🟣Zylicz Group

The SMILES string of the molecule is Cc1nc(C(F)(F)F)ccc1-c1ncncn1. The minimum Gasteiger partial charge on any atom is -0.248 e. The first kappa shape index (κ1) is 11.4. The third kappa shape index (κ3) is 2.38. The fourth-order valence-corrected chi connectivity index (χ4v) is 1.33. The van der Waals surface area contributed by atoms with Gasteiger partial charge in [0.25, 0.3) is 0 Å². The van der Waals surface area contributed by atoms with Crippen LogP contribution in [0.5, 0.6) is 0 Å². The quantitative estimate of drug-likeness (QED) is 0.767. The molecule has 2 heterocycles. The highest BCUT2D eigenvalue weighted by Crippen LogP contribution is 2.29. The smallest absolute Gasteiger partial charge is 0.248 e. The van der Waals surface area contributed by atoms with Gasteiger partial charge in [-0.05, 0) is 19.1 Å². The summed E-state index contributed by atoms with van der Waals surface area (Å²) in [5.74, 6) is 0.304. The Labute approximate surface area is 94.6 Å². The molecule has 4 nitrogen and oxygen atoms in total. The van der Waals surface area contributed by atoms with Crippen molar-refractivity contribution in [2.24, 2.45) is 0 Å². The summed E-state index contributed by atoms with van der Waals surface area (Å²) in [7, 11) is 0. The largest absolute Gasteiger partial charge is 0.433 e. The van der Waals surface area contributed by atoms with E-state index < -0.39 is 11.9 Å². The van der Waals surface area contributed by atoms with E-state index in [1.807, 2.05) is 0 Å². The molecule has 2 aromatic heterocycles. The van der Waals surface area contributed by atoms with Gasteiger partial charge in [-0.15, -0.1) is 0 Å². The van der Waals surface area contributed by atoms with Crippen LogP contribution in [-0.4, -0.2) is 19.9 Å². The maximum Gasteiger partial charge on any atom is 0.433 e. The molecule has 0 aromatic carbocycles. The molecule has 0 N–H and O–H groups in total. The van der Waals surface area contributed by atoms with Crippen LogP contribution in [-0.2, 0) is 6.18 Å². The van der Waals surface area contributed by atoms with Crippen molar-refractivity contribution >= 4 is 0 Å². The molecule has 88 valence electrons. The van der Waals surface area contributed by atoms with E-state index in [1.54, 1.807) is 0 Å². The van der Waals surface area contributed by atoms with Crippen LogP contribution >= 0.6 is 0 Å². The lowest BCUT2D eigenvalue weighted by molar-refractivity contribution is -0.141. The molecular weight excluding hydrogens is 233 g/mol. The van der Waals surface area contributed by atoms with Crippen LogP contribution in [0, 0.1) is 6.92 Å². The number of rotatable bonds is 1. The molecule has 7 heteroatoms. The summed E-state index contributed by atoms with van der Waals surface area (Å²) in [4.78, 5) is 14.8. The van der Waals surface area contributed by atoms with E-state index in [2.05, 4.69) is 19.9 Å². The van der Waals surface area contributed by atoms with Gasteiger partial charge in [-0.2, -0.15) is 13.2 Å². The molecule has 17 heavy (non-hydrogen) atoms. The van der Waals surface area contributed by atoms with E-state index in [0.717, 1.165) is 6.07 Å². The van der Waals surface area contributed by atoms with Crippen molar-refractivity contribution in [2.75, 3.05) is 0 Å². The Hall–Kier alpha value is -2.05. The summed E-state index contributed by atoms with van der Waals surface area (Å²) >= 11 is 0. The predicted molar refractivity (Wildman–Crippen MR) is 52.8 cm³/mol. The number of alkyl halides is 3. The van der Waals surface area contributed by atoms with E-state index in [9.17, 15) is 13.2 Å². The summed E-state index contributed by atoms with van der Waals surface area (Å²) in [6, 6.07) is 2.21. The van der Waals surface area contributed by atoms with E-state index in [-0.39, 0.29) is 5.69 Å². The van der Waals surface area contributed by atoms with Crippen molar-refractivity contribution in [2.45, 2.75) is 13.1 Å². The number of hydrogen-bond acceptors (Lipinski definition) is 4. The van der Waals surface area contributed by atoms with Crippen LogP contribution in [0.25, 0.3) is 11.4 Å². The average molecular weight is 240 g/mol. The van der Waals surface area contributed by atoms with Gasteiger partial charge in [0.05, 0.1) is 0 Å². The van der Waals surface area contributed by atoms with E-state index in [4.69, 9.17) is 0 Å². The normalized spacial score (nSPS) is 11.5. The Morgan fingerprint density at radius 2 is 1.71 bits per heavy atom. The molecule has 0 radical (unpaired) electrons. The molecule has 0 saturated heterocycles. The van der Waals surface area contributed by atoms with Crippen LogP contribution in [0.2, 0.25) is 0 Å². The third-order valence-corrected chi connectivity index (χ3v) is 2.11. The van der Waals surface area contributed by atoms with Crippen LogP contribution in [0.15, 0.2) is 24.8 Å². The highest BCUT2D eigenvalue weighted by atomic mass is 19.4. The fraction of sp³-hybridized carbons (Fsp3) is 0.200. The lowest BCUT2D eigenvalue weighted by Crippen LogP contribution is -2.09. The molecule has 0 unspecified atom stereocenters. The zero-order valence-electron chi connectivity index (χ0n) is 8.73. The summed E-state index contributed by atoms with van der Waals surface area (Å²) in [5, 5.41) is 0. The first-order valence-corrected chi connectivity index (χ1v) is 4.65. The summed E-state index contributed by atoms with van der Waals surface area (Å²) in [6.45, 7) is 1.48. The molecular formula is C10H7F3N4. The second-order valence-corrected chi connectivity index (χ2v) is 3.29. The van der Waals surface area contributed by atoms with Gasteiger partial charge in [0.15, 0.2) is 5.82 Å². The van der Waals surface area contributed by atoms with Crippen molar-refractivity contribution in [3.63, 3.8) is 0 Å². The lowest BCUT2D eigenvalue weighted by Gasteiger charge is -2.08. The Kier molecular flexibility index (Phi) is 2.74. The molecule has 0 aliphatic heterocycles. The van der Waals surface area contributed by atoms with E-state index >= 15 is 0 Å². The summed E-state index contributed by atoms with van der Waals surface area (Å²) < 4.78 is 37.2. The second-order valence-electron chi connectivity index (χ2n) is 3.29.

Transcriptional, epigenetic, and metabolic changes orchestrate early development. However, how these processes are coordinated for appropriate action remains largely unknownβ€”the first lineage choices made after fertilizing the egg are exciting. The delineation of extraembryonic trophectoderm (TE) and primitive endoderm (PrE) supports the development of the pluripotent epiblast (Epi), which in turn will give rise to the embryo proper. After implantation, cells of the embryonic and extraembryonic lineages embark on a complex and distinct program of transcriptional and chromatin rewiring. This culminates with striking chromatin mark asymmetries between lines, with extraembryonic tissues showing certain similarities to cancer cells (e.g., DNA hypomethylation). How such global epigenetic states emerge remains largely unknown. Similarly, it is unclear what function they might play during early development. This is a fundamental biological question of how widespread chromatin modifications regulate gene expression and to what extent they are simply a read-out of transcriptional or metabolic states of cells. Are chromatin marks important? And if so, in what context?

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